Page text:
And then there is the company investigation that hopes to quickly discover how the scandal could have happened in the first place and who was responsible. Because development of the diesel engine in question began back in 2005, documents, records and emails from the last 10 years have to be examined. But those involved in the investigation have also received clues from the press – for example, the fact that Bosch, a VW supplier, warned Volkswagen early on against using the emissions software in question. But the VW investigation team was unable to find a message to that effect in company records. They contacted Bosch with a request to please send a copy to company headquarters in Wolfsburg.
Four managers who were responsible for the development of engines or vehicles have thus far been suspended. Their experiences were similar to that of Audi board member Ulrich Hackenberg, a long-time confidant of Winterkorn’s and, up until just a few days ago, one of the most powerful men at VW. He received news of his immediate suspension from the personnel department and was asked to turn in his company phone and leave his office. He has also been told not to set foot on company premises. Wolfgang Hatz and Heinz-Jakob Neusser, the heads of R&D for Volkswagen and Porsche respectively, suffered similar fates. In the case of Neusser, there is probable cause: A company employee allegedly told him back in 2011 about the use of the forbidden emissions software.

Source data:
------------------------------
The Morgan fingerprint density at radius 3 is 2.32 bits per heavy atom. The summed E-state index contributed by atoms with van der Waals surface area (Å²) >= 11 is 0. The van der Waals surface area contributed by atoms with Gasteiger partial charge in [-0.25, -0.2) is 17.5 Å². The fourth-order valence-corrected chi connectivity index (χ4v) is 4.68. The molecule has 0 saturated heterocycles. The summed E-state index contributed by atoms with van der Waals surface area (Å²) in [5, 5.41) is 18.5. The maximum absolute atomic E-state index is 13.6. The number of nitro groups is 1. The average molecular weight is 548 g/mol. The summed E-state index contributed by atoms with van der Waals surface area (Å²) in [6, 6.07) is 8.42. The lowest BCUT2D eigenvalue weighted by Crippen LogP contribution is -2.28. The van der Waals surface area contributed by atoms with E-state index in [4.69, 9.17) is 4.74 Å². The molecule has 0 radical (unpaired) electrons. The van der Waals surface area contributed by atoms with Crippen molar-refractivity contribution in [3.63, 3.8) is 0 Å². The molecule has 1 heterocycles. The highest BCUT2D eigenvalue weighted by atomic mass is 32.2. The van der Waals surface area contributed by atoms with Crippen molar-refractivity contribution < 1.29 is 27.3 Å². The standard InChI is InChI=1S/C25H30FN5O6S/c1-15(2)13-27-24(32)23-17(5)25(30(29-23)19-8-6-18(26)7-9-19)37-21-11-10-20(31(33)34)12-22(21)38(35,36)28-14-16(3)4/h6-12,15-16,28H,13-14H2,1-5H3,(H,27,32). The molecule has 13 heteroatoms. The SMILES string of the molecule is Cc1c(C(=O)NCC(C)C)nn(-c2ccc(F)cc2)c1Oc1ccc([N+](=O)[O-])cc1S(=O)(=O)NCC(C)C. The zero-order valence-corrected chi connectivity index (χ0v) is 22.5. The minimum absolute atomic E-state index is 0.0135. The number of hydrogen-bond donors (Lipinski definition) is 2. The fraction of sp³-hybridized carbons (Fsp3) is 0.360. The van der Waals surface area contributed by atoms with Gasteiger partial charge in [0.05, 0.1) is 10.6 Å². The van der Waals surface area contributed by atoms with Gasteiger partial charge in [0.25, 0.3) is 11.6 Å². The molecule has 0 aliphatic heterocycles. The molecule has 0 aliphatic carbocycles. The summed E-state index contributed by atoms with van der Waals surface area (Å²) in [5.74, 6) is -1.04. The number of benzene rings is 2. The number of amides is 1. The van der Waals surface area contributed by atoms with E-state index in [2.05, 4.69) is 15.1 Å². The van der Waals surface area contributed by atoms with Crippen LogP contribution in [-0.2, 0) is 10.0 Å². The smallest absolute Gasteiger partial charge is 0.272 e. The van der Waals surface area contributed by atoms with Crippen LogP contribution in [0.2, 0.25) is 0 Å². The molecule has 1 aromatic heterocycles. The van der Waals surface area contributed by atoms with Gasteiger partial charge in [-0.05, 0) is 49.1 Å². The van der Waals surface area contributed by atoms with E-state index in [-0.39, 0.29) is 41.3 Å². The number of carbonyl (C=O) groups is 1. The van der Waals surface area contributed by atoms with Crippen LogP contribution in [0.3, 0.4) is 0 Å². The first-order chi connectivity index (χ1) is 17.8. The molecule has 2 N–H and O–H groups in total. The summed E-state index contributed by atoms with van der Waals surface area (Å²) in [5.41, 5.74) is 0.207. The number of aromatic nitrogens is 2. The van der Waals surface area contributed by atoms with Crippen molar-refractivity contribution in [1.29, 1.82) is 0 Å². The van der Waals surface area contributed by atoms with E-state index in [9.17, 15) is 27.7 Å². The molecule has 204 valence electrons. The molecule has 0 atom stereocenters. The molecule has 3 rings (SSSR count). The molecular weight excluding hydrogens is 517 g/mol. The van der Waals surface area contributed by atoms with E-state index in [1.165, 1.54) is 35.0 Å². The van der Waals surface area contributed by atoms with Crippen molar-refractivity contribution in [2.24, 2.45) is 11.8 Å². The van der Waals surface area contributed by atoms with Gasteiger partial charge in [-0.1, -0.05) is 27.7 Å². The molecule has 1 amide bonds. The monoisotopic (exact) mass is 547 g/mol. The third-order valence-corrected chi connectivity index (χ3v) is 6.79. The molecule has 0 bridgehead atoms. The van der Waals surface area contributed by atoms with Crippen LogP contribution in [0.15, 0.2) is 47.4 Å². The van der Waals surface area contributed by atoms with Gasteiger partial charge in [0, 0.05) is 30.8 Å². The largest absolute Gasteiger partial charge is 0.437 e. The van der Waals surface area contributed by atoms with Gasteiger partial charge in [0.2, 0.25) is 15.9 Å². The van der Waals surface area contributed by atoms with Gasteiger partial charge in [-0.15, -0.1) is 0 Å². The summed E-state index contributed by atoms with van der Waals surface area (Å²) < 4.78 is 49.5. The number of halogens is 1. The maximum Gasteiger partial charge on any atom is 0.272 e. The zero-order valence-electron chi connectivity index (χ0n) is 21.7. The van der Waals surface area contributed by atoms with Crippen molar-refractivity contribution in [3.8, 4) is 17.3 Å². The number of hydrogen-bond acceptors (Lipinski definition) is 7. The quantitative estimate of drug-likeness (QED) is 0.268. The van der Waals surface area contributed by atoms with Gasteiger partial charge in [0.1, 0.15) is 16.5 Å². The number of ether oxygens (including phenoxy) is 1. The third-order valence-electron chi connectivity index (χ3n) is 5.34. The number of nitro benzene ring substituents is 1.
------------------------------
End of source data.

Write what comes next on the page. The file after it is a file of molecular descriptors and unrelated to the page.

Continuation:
The moves are vital, as the company seeks to find out what went wrong and begins what promises to be a long process of restoring its reputation. Some of the suspended managers, to be sure, are likely to be reinstated once it is proven that they had nothing to do with the implementation of the software in question. But for the moment, the development of new models at Volkswagen and its affiliates has come to a screeching halt. The old bosses are gone, new ones have yet to be named and projects cannot go forward. That, though, is a small price to pay in comparison to what likely lies ahead. New VW CEO Müller, who was head of Porsche prior to his promotion, has demanded an “unsparing and vigorous investigation.” But with the company’s very existence at risk, even that may not be enough.
How long is this going to take?
Two weeks after revealing that Volkswagen had cheated on diesel emissions tests, officials from the EPA still have not formally ordered a recall of 482,000 VW products, but that step is “likely” to take place, according to an EPA spokesperson. Sources inside Volkswagen, meanwhile, told TheDetroitBureau.com that the automaker is now working with the federal agency to come up with an acceptable fix for diesel models that can produce as much as 40 times the allowed level of pollutants such as smog-causing NOx. VW has already said it is developing a retrofit for a total of 11 million diesel vehicles sold worldwide that contained a secret “defeat device” designed to reduce emissions levels during testing.